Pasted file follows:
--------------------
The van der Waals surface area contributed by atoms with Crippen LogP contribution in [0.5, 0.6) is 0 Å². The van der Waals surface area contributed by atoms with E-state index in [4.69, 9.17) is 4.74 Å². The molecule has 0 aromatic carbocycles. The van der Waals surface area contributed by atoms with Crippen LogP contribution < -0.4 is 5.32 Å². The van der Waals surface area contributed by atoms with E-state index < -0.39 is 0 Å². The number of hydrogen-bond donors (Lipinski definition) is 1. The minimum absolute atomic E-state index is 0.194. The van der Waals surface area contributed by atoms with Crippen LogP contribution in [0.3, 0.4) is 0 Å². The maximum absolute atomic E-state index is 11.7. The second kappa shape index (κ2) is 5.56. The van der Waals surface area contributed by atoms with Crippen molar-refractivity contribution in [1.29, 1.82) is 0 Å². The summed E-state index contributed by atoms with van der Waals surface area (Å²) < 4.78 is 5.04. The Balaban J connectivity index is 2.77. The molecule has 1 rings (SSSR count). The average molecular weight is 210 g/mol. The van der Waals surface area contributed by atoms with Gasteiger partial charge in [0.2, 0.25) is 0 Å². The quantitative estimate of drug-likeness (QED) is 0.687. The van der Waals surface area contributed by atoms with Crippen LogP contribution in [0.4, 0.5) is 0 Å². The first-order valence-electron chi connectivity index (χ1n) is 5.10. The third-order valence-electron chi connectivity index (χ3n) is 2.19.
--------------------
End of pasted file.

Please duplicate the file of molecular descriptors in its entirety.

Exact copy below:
The van der Waals surface area contributed by atoms with Crippen LogP contribution in [0.5, 0.6) is 0 Å². The van der Waals surface area contributed by atoms with E-state index in [4.69, 9.17) is 4.74 Å². The molecule has 0 aromatic carbocycles. The van der Waals surface area contributed by atoms with Crippen LogP contribution < -0.4 is 5.32 Å². The van der Waals surface area contributed by atoms with E-state index < -0.39 is 0 Å². The number of hydrogen-bond donors (Lipinski definition) is 1. The minimum absolute atomic E-state index is 0.194. The van der Waals surface area contributed by atoms with Crippen LogP contribution in [0.3, 0.4) is 0 Å². The maximum absolute atomic E-state index is 11.7. The second kappa shape index (κ2) is 5.56. The van der Waals surface area contributed by atoms with Crippen molar-refractivity contribution in [1.29, 1.82) is 0 Å². The summed E-state index contributed by atoms with van der Waals surface area (Å²) < 4.78 is 5.04. The Balaban J connectivity index is 2.77. The molecule has 1 rings (SSSR count). The average molecular weight is 210 g/mol. The van der Waals surface area contributed by atoms with Gasteiger partial charge in [0.2, 0.25) is 0 Å². The quantitative estimate of drug-likeness (QED) is 0.687. The van der Waals surface area contributed by atoms with Crippen LogP contribution in [0.4, 0.5) is 0 Å². The first-order valence-electron chi connectivity index (χ1n) is 5.10. The third-order valence-electron chi connectivity index (χ3n) is 2.19.